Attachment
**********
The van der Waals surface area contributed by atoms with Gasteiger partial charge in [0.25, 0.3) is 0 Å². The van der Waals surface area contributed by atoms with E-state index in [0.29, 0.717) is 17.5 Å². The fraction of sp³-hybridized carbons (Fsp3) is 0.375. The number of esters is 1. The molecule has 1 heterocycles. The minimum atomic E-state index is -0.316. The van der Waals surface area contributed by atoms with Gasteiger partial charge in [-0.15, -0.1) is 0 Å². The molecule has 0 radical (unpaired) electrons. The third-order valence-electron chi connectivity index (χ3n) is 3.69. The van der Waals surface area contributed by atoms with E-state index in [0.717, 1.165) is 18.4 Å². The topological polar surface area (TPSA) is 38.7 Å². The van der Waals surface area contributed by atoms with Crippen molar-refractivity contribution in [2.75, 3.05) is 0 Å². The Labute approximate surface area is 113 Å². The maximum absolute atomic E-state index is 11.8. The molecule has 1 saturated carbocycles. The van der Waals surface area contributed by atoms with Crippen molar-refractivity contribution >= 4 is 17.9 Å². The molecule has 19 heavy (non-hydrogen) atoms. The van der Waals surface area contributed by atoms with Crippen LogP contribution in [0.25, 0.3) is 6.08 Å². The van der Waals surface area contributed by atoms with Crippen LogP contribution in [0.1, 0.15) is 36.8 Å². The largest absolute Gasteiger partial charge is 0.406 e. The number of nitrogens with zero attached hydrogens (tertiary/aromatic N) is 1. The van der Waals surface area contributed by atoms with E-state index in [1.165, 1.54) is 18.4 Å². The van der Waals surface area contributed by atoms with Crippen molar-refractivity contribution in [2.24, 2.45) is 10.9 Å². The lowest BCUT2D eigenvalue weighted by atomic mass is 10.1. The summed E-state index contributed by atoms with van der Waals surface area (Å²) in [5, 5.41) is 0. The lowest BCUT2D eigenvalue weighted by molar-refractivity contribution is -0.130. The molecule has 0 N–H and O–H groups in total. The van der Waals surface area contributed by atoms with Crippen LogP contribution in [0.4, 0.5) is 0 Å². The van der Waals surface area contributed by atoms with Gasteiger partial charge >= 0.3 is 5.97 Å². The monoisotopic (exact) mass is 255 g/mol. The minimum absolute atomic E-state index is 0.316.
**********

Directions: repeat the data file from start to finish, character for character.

The van der Waals surface area contributed by atoms with Gasteiger partial charge in [0.25, 0.3) is 0 Å². The van der Waals surface area contributed by atoms with E-state index in [0.29, 0.717) is 17.5 Å². The fraction of sp³-hybridized carbons (Fsp3) is 0.375. The number of esters is 1. The molecule has 1 heterocycles. The minimum atomic E-state index is -0.316. The van der Waals surface area contributed by atoms with Gasteiger partial charge in [-0.15, -0.1) is 0 Å². The molecule has 0 radical (unpaired) electrons. The third-order valence-electron chi connectivity index (χ3n) is 3.69. The van der Waals surface area contributed by atoms with E-state index in [0.717, 1.165) is 18.4 Å². The topological polar surface area (TPSA) is 38.7 Å². The van der Waals surface area contributed by atoms with Crippen molar-refractivity contribution in [2.75, 3.05) is 0 Å². The Labute approximate surface area is 113 Å². The maximum absolute atomic E-state index is 11.8. The molecule has 1 saturated carbocycles. The van der Waals surface area contributed by atoms with Crippen molar-refractivity contribution >= 4 is 17.9 Å². The molecule has 19 heavy (non-hydrogen) atoms. The van der Waals surface area contributed by atoms with Crippen LogP contribution in [0.25, 0.3) is 6.08 Å². The van der Waals surface area contributed by atoms with Crippen LogP contribution in [0.1, 0.15) is 36.8 Å². The largest absolute Gasteiger partial charge is 0.406 e. The number of nitrogens with zero attached hydrogens (tertiary/aromatic N) is 1. The van der Waals surface area contributed by atoms with E-state index in [1.165, 1.54) is 18.4 Å². The van der Waals surface area contributed by atoms with Crippen molar-refractivity contribution in [2.24, 2.45) is 10.9 Å². The lowest BCUT2D eigenvalue weighted by atomic mass is 10.1. The summed E-state index contributed by atoms with van der Waals surface area (Å²) in [5, 5.41) is 0. The lowest BCUT2D eigenvalue weighted by molar-refractivity contribution is -0.130. The molecule has 0 N–H and O–H groups in total. The van der Waals surface area contributed by atoms with Crippen LogP contribution in [0.4, 0.5) is 0 Å². The van der Waals surface area contributed by atoms with Gasteiger partial charge >= 0.3 is 5.97 Å². The monoisotopic (exact) mass is 255 g/mol. The minimum absolute atomic E-state index is 0.316.